The East Wing Biennial is a contemporary art exhibition held within the east wing of the university buildings, organised and run entirely by the students of The Courtauld. Past exhibitors of the Biennial include Damien Hirst, Howard Hodgkin and Gilbert and George.
The twelfth East Wing Biennial features works by 31 international artists, including Tracey Emin, Antony Gormley, Jacob Hashimoto, Marco Maggi, Rachel Whiteread, Jim Lambie and Laure Prouvost.
2016 marks the 25th year since the inauguration of the East Wing Biennial in 1991. The current exhibition Artificial Realities seeks to expose the realm between reality and falsehood. The works are arranged in thematic microcosms, dispatched across the Courtauld’s unconventional setting. Each room and transitional space disorientates a seemingly established truth to provoke the viewer into evaluating his or her own unique perception of reality.
Faced with seminar rooms of such bareness, that the eye and mind revolted… I decided, by hook or by crook, to find some contemporary art to destroy all the vestiges of such nudity, and by this act restore to its rightful position art in everyday surroundings Joshua Compston, 1991
This was the vision of Joshua Compston, student at the Courtauld Institute 1989-1992 and founder of East Wing. Titled The Courtauld Loan Collection, the first show opened on 27th November 1991 and exhibited the likes of Gilbert and George, Howard Hodgkin, and Damien Hirst, many of whom were recently graduated and stretching the boundaries of the British art scene.
Whether consciously or not, Compston provided a legacy for students of the Courtauld Institute, with the organisation of a biennial show occurring for the last twenty years. Never losing sight of the original concept of East Wing, the shows have progressed and bloomed into the vast project that we see today. Over the years themes such as the transitory nature of art, and the struggle of inner and outer self have been explored through a whole host of media crammed into the labyrinthine layout of the building.
The eleventh East Wing Biennial was entitled INTERACT: Deconstructing Spectatorship and ran from January 2014 to July 2015.
The exhibition sought to challenge pre-existing and traditional perceptions of viewers and their place. A conceptually-driven exhibition, the eleventh installation in the East Wing Biennial series once again provided the opportunity for young curatorial minds to work with contemporary artists. Playing with the role of the spectator, the artists of INTERACT invited viewers to engage with works to realise and overcome their preconceived role.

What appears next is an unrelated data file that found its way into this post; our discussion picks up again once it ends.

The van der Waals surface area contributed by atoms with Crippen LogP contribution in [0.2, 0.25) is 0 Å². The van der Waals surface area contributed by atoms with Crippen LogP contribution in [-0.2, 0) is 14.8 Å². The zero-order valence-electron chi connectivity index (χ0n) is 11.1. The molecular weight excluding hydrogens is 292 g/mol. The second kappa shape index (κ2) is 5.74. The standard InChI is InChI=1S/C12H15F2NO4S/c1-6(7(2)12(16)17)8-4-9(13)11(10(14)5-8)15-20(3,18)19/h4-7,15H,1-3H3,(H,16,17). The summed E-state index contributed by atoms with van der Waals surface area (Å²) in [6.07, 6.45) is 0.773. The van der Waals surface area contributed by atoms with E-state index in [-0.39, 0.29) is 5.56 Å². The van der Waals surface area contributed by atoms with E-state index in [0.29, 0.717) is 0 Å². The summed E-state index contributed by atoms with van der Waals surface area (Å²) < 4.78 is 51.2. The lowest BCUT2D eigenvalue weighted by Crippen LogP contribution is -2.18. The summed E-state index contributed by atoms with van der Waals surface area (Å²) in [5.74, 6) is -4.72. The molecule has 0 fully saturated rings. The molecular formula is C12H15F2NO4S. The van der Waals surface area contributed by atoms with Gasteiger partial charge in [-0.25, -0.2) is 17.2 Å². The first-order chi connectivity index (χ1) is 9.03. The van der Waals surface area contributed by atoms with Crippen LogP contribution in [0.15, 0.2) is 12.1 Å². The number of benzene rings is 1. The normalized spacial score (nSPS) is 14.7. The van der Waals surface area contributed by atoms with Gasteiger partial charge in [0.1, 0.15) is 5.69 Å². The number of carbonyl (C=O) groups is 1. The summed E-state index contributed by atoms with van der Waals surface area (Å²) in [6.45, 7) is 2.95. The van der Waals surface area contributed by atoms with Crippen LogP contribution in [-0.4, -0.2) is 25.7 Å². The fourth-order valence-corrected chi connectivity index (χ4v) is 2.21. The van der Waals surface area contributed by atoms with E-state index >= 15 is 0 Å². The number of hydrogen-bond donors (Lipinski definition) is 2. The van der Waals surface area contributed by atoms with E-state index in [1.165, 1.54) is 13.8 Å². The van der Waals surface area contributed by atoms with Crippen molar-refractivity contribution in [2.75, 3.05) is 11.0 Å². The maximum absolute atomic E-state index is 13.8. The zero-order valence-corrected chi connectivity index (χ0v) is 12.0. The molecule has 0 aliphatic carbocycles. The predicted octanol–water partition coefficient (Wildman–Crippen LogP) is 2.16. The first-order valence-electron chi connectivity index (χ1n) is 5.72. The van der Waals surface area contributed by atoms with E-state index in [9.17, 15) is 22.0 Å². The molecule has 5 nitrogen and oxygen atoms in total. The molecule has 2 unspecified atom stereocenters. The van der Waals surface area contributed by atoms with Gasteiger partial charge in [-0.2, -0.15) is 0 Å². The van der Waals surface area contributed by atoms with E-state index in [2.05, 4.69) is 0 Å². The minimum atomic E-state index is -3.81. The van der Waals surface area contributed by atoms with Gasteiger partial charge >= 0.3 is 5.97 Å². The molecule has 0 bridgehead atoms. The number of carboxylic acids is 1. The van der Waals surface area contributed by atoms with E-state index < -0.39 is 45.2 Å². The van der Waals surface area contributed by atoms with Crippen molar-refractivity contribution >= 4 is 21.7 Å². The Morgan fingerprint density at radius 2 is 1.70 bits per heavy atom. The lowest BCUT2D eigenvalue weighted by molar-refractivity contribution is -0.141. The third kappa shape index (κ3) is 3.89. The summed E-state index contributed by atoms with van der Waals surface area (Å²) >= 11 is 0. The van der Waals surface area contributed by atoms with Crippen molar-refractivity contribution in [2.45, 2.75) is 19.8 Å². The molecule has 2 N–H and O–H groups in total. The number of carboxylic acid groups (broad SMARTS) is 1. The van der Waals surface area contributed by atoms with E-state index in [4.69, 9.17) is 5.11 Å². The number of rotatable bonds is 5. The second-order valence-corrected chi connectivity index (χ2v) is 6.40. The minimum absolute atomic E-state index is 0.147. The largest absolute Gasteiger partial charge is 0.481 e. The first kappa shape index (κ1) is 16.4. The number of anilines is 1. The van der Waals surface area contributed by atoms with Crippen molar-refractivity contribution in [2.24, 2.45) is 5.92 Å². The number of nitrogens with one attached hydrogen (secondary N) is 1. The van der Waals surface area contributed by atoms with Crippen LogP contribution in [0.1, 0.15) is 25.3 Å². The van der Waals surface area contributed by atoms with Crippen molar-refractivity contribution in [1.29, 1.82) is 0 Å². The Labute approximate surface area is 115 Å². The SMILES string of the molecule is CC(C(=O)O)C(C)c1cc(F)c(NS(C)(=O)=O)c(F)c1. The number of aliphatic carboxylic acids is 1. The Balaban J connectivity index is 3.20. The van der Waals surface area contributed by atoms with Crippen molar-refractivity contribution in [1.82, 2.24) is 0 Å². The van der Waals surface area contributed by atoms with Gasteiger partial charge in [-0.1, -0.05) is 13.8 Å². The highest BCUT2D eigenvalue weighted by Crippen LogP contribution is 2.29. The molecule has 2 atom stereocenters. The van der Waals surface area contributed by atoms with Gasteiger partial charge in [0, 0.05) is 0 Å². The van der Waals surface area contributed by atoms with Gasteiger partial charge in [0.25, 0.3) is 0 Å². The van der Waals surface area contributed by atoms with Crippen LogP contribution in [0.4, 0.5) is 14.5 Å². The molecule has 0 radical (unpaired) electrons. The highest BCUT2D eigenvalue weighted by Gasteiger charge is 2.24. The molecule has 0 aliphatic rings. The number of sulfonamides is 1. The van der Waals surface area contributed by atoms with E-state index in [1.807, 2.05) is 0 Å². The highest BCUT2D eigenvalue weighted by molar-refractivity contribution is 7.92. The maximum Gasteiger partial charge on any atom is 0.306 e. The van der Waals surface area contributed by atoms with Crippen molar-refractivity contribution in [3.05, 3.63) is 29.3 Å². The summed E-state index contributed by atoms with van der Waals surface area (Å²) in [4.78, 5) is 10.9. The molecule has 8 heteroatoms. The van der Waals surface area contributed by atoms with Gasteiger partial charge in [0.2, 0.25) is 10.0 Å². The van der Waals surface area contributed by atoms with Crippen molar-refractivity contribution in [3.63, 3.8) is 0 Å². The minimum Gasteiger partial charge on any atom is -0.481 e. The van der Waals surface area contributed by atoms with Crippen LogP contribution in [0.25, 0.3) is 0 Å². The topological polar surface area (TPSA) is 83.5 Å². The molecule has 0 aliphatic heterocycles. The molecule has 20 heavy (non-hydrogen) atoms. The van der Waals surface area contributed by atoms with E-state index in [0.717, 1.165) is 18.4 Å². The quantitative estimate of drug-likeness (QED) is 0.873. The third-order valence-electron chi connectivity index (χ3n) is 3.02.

Material Matters, 2012-2013
The tenth East Wing exhibition ran from 20th January 2012 to July 2013. Entitled, Material Matters, this show was a celebration of both established and emerging contemporary artists who use pioneering media or re-interpret traditional forms of representation.
Material Matters provided a dynamic experience and looked at our personal encounter with art. Its intention was to challenge the stereotypical view of art history and art historians alike by creating a show that was accessible to everyone, proving that contemporary and cutting edge art doesn’t have to be elitist.
This East Wing committee was the tenth of its kind and the exhibition marked the twentieth anniversary of East Wing. The exhibition also coincided with the London 2012 Olympics which provided an exciting cultural dimension to the events taking place.
Exhibitionism: The Art of Display uniquely explored contemporary art through varied methods of display. The show sought to deconstruct the complex space within Somerset House and present contemporary works of art though historical and conceptual modes of curation. These included a spectacular reimagining of an Academy Hang, where student artists were invited to exhibit alongside well known artists such as David Begbie and Karen Knorr. A modern day Cabinet of Curiosities taking its influence from the seventeenth century Wunderkammer; the presentation of objects of value and wonder. The contents of the cabinets were mostly artistic interpretations of the natural and fantastical, including taxidermy, the insect kingdom and anatomy. The other rooms critically investigated the roots of Western museology. In this way, Exhibitionism directly challenged contemporary accepted ways of staging art.